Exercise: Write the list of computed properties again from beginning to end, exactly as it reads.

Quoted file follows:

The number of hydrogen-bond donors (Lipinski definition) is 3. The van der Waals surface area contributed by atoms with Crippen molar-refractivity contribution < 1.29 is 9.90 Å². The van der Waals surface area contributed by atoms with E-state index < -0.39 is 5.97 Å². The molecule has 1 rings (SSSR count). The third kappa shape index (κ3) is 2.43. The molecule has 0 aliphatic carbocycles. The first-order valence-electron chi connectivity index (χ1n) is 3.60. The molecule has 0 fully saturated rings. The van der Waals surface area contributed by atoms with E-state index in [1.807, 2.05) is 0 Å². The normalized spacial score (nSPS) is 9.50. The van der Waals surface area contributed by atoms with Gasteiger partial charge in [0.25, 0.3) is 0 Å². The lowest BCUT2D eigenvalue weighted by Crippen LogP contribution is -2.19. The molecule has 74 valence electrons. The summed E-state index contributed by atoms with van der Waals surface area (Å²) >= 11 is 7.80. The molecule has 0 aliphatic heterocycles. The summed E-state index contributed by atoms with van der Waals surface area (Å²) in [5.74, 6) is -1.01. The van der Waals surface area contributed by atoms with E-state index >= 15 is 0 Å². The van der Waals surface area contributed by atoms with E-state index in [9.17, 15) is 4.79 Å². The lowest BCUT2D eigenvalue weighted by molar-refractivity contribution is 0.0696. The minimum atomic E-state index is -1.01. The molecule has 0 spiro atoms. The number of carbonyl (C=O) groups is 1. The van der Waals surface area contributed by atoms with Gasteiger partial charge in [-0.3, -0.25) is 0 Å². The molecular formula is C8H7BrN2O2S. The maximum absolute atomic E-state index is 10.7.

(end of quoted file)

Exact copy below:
The number of hydrogen-bond donors (Lipinski definition) is 3. The van der Waals surface area contributed by atoms with Crippen molar-refractivity contribution < 1.29 is 9.90 Å². The van der Waals surface area contributed by atoms with E-state index < -0.39 is 5.97 Å². The molecule has 1 rings (SSSR count). The third kappa shape index (κ3) is 2.43. The molecule has 0 aliphatic carbocycles. The first-order valence-electron chi connectivity index (χ1n) is 3.60. The molecule has 0 fully saturated rings. The van der Waals surface area contributed by atoms with E-state index in [1.807, 2.05) is 0 Å². The normalized spacial score (nSPS) is 9.50. The van der Waals surface area contributed by atoms with Gasteiger partial charge in [0.25, 0.3) is 0 Å². The lowest BCUT2D eigenvalue weighted by Crippen LogP contribution is -2.19. The molecule has 74 valence electrons. The summed E-state index contributed by atoms with van der Waals surface area (Å²) >= 11 is 7.80. The molecule has 0 aliphatic heterocycles. The summed E-state index contributed by atoms with van der Waals surface area (Å²) in [5.74, 6) is -1.01. The van der Waals surface area contributed by atoms with E-state index >= 15 is 0 Å². The van der Waals surface area contributed by atoms with E-state index in [9.17, 15) is 4.79 Å². The lowest BCUT2D eigenvalue weighted by molar-refractivity contribution is 0.0696. The minimum atomic E-state index is -1.01. The molecule has 0 spiro atoms. The number of carbonyl (C=O) groups is 1. The van der Waals surface area contributed by atoms with Gasteiger partial charge in [-0.3, -0.25) is 0 Å². The molecular formula is C8H7BrN2O2S. The maximum absolute atomic E-state index is 10.7.